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8 Questions to Guide Your Physical Journey to Leadership
By Elaine Simon

Everyone has their own definition of what it means to be fit to lead, often encompassing problem-solving skills, communication and emotional intelligence. Veronica Torres Hazley takes the concept even further by including self-care and its effects on a person’s life into the mix.

Hazley—who is the CEO of Torres Hazley Enterprise, a collective that brings community and well-being to life—became convinced of the importance of the physical aspect of leadership after having a stroke at age 30.

She shared her story and how what she has learned can impact leaders of today during Red Roof’s recent SHE Leads Forum. The event was held in September at the Fairmont Dallas and was designed to provide the more than 200 attendees with insightful information and tools to support, help and elevate themselves for future success.

TAKING STOCK

At 30, Hazley worked for Visit Dallas, helping with diversity, equity and inclusion efforts then moving on to digital marketing and branding and eventually to director of experience.

“I was traveling three or four times a week, staying in hotels, flying around the country and I was drinking, having fun and I wasn't taking care of myself,” she said. “I had a stroke and I just realized that I couldn't take my life for granted. I was one of those people that could eat anything and not gain a pound and then all of a sudden my body started to change and give out on me and I thought, ‘I cannot run like this anymore; I cannot be unhealthy,’ and so my reckoning was, ‘What am I going to do about it?’”

Yoga was the first step in Hazley’s self-care journey and she learned that meditating—"learning the culture of what it meant to sit still”—changed the trajectory of her career. It led her to earn her certification to teach yoga and then to open her own yoga studio. She started out by teaching yoga at night while still working at Visit Dallas during the day.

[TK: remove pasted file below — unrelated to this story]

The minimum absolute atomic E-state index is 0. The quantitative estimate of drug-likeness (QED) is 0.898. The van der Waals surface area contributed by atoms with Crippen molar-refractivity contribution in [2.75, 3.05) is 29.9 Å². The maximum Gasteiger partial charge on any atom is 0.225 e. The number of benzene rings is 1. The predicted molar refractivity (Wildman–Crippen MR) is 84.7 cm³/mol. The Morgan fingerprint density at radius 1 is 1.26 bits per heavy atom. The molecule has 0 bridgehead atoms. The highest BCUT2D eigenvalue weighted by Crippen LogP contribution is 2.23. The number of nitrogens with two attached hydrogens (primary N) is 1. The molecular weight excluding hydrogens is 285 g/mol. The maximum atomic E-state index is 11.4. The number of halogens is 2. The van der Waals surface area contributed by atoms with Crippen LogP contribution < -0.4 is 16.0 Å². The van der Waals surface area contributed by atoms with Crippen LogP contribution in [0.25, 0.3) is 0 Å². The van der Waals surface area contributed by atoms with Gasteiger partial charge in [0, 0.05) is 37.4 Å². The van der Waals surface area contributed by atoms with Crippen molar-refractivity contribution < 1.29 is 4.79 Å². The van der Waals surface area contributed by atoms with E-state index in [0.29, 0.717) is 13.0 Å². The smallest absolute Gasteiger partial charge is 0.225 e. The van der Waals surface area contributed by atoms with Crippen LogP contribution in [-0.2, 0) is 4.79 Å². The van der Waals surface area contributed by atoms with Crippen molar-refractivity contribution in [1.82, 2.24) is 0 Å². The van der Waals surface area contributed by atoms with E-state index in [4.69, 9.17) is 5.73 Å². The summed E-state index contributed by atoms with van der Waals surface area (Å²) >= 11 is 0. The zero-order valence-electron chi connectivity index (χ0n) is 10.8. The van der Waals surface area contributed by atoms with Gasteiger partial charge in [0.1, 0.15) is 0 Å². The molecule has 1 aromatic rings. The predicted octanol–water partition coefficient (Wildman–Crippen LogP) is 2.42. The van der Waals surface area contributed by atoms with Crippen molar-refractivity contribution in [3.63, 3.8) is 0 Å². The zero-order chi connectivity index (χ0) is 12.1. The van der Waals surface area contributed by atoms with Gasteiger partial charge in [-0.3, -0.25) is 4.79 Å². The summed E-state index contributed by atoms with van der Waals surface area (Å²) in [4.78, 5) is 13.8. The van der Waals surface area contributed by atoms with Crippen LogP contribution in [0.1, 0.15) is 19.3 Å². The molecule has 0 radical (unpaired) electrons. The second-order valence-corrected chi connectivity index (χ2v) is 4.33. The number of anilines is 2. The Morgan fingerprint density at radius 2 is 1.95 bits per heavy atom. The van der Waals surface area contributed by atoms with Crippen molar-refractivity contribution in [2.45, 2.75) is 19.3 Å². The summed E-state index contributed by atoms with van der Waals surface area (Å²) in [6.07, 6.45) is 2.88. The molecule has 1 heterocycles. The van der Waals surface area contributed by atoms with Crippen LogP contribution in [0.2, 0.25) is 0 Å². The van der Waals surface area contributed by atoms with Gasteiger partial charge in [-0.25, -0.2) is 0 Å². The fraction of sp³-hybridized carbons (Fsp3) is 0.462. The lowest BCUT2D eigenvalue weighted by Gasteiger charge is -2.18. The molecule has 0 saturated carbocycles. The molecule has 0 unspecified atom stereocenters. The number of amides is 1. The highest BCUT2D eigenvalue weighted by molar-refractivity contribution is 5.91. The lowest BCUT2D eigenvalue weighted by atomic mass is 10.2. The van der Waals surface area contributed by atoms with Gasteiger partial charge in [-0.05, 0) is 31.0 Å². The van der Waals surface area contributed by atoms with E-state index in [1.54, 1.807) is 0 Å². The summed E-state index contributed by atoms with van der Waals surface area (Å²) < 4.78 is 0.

“But all of a sudden, I realized I was going into the office and everyone was crazy and frantic running from meeting to meeting. I was the calm one walking in,” she said. “[I realized] people are not spending time on themselves. They're just kind of running crazy and trying to stay afloat and that's what started the self-care movement for me.”

This new focus, coupled with the fact that Hazley lost her job during the pandemic, led her to create the self-care brand Healthy Latina Lifestyle and Hey Chica! By Healthy Latina Lifestyle, a Latina Leadership Collective, and take her yoga career full-time.

“Women now are opening up businesses, we’re opening hotels. But what does that mean to our personal well-being?” she said. “COVID had to sort of pull the rug out from under us and say, ‘What are we going to do now? Are we going to continue to operate at the same frequency and the crazy chaotic way that we have and still pour into our business without pouring into ourselves?’”

The answer, according to Hazley, is “the no-mean-girl movement.” And that includes women not being “mean girls” to themselves.

“[Pampering is self-care, but] what else is it is self-care? My mental health? Absolutely. Is it my physical well-being? Absolutely. Is it the way I talk to myself in my head and I show up in the morning? Absolutely. It's all of that,” Hazley said. “Going back to the no-mean-girl movement. Are you going to be a mean girl to yourself by ignoring that self-care is necessary for you to lead at the level that you’re leading and neglecting your well-being? And then leadership—are we fit to lead? Are we being mean to our future because we're not investing in ourselves?”

ASKING THE TOUGH QUESTIONS

Developing and establishing a self-care plan, Hazley told the SHE Forum audience, will help women take their business to the next level.

 

“Be present, scale your business, feel good about yourself walking into the room and owning it, and then also turn around and bring another sister with you. That's really what this boils down to,” she said. “It's about leaving a legacy for yourself, both internally and for our children who are watching.”

It requires having an internal conversation with yourself and asking yourself the truth about how you feel, where you’re at in your journey and what’s next.

  • Where do you want to go?

  • What do you want to achieve?

  • How do you want to manage your energy?

  • How do you want to share your energy?

  • How do you want to wake up in the morning and feel, look and present?

  • Can you keep operating the way you’re operating now and grow your business?

  • Are you resilient enough to grow your business?

  • Are you resilient enough to grow your relationships with yourself and your family and friends?

“These are the questions that we need to ask ourselves to figure out a pathway to get to where we want to go. I use the word ‘movement’ all the time because it applies to so many different aspects of our lives,” Hazley said “How do you create your own movement and how are you going to pursue that and achieve it if you're not thinking about mental, physical and spiritual connection to yourself?”

Visit she-leads.com for more on SHE, inspired by Red Roof as well as articles and profiles that highlight how to Support, Help and Elevate women.

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